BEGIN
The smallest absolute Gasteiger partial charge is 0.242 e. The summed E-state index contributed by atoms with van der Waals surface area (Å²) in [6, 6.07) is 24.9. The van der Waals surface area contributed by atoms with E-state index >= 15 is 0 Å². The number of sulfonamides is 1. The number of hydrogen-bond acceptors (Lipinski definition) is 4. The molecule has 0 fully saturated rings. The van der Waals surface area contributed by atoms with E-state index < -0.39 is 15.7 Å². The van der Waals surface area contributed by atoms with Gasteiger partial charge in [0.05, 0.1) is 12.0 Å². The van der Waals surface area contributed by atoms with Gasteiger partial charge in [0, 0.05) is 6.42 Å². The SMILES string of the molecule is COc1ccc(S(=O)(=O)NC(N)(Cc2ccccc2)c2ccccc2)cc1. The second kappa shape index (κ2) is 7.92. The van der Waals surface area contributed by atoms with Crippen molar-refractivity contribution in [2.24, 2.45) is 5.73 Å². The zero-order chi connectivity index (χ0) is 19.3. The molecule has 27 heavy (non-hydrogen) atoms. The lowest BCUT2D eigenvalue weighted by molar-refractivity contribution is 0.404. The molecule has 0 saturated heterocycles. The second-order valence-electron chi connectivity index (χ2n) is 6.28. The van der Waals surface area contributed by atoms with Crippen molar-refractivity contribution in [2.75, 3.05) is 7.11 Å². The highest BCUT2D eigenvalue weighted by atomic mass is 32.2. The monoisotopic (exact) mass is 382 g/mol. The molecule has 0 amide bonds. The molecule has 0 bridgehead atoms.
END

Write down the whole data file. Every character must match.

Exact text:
The smallest absolute Gasteiger partial charge is 0.242 e. The summed E-state index contributed by atoms with van der Waals surface area (Å²) in [6, 6.07) is 24.9. The van der Waals surface area contributed by atoms with E-state index >= 15 is 0 Å². The number of sulfonamides is 1. The number of hydrogen-bond acceptors (Lipinski definition) is 4. The molecule has 0 fully saturated rings. The van der Waals surface area contributed by atoms with E-state index < -0.39 is 15.7 Å². The van der Waals surface area contributed by atoms with Gasteiger partial charge in [0.05, 0.1) is 12.0 Å². The van der Waals surface area contributed by atoms with Gasteiger partial charge in [0, 0.05) is 6.42 Å². The SMILES string of the molecule is COc1ccc(S(=O)(=O)NC(N)(Cc2ccccc2)c2ccccc2)cc1. The second kappa shape index (κ2) is 7.92. The van der Waals surface area contributed by atoms with Crippen molar-refractivity contribution in [2.24, 2.45) is 5.73 Å². The zero-order chi connectivity index (χ0) is 19.3. The molecule has 27 heavy (non-hydrogen) atoms. The lowest BCUT2D eigenvalue weighted by molar-refractivity contribution is 0.404. The molecule has 0 saturated heterocycles. The second-order valence-electron chi connectivity index (χ2n) is 6.28. The van der Waals surface area contributed by atoms with Crippen molar-refractivity contribution in [2.75, 3.05) is 7.11 Å². The highest BCUT2D eigenvalue weighted by atomic mass is 32.2. The monoisotopic (exact) mass is 382 g/mol. The molecule has 0 amide bonds. The molecule has 0 bridgehead atoms.